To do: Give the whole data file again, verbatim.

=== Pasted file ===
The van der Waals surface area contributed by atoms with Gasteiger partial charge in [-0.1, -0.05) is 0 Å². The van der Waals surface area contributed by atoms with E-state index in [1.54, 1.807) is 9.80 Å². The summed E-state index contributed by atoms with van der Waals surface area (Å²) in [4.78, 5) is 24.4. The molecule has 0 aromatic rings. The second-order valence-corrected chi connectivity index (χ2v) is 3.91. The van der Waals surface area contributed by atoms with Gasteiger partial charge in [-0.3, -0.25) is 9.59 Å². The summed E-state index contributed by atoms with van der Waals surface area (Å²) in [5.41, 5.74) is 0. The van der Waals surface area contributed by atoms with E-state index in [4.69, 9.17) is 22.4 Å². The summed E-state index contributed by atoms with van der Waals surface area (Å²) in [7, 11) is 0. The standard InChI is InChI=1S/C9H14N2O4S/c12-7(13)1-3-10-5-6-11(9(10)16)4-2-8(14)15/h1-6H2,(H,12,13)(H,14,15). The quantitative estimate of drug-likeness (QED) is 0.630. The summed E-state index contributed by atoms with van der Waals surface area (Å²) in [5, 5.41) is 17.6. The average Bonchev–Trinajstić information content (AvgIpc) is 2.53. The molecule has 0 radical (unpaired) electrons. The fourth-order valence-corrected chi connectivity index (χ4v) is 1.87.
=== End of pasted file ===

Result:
The van der Waals surface area contributed by atoms with Gasteiger partial charge in [-0.1, -0.05) is 0 Å². The van der Waals surface area contributed by atoms with E-state index in [1.54, 1.807) is 9.80 Å². The summed E-state index contributed by atoms with van der Waals surface area (Å²) in [4.78, 5) is 24.4. The molecule has 0 aromatic rings. The second-order valence-corrected chi connectivity index (χ2v) is 3.91. The van der Waals surface area contributed by atoms with Gasteiger partial charge in [-0.3, -0.25) is 9.59 Å². The summed E-state index contributed by atoms with van der Waals surface area (Å²) in [5.41, 5.74) is 0. The van der Waals surface area contributed by atoms with E-state index in [4.69, 9.17) is 22.4 Å². The summed E-state index contributed by atoms with van der Waals surface area (Å²) in [7, 11) is 0. The standard InChI is InChI=1S/C9H14N2O4S/c12-7(13)1-3-10-5-6-11(9(10)16)4-2-8(14)15/h1-6H2,(H,12,13)(H,14,15). The quantitative estimate of drug-likeness (QED) is 0.630. The summed E-state index contributed by atoms with van der Waals surface area (Å²) in [5, 5.41) is 17.6. The average Bonchev–Trinajstić information content (AvgIpc) is 2.53. The molecule has 0 radical (unpaired) electrons. The fourth-order valence-corrected chi connectivity index (χ4v) is 1.87.